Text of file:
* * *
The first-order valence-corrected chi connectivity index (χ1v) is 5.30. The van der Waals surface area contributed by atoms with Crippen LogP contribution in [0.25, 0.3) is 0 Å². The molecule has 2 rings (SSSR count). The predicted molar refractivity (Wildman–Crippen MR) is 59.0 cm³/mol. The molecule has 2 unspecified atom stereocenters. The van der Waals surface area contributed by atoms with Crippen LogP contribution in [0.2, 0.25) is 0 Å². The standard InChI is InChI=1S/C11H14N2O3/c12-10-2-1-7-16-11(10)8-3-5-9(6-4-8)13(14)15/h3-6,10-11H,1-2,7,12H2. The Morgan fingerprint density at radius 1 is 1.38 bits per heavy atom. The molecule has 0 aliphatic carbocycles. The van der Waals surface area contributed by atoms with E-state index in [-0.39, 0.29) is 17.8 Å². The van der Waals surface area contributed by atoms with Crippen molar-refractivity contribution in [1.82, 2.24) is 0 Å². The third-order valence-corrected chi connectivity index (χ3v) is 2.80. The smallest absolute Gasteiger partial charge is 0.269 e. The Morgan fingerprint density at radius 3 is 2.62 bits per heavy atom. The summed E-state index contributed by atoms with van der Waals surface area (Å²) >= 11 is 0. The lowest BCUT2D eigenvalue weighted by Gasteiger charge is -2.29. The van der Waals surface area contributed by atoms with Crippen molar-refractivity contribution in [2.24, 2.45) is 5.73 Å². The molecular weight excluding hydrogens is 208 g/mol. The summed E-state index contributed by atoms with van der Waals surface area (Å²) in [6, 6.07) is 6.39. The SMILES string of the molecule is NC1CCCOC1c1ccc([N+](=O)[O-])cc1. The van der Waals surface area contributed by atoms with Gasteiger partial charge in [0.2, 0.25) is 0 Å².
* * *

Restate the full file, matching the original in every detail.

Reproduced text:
The first-order valence-corrected chi connectivity index (χ1v) is 5.30. The van der Waals surface area contributed by atoms with Crippen LogP contribution in [0.25, 0.3) is 0 Å². The molecule has 2 rings (SSSR count). The predicted molar refractivity (Wildman–Crippen MR) is 59.0 cm³/mol. The molecule has 2 unspecified atom stereocenters. The van der Waals surface area contributed by atoms with Crippen LogP contribution in [0.2, 0.25) is 0 Å². The standard InChI is InChI=1S/C11H14N2O3/c12-10-2-1-7-16-11(10)8-3-5-9(6-4-8)13(14)15/h3-6,10-11H,1-2,7,12H2. The Morgan fingerprint density at radius 1 is 1.38 bits per heavy atom. The molecule has 0 aliphatic carbocycles. The van der Waals surface area contributed by atoms with E-state index in [-0.39, 0.29) is 17.8 Å². The van der Waals surface area contributed by atoms with Crippen molar-refractivity contribution in [1.82, 2.24) is 0 Å². The third-order valence-corrected chi connectivity index (χ3v) is 2.80. The smallest absolute Gasteiger partial charge is 0.269 e. The Morgan fingerprint density at radius 3 is 2.62 bits per heavy atom. The summed E-state index contributed by atoms with van der Waals surface area (Å²) >= 11 is 0. The lowest BCUT2D eigenvalue weighted by Gasteiger charge is -2.29. The van der Waals surface area contributed by atoms with Crippen molar-refractivity contribution in [2.24, 2.45) is 5.73 Å². The molecular weight excluding hydrogens is 208 g/mol. The summed E-state index contributed by atoms with van der Waals surface area (Å²) in [6, 6.07) is 6.39. The SMILES string of the molecule is NC1CCCOC1c1ccc([N+](=O)[O-])cc1. The van der Waals surface area contributed by atoms with Gasteiger partial charge in [0.2, 0.25) is 0 Å².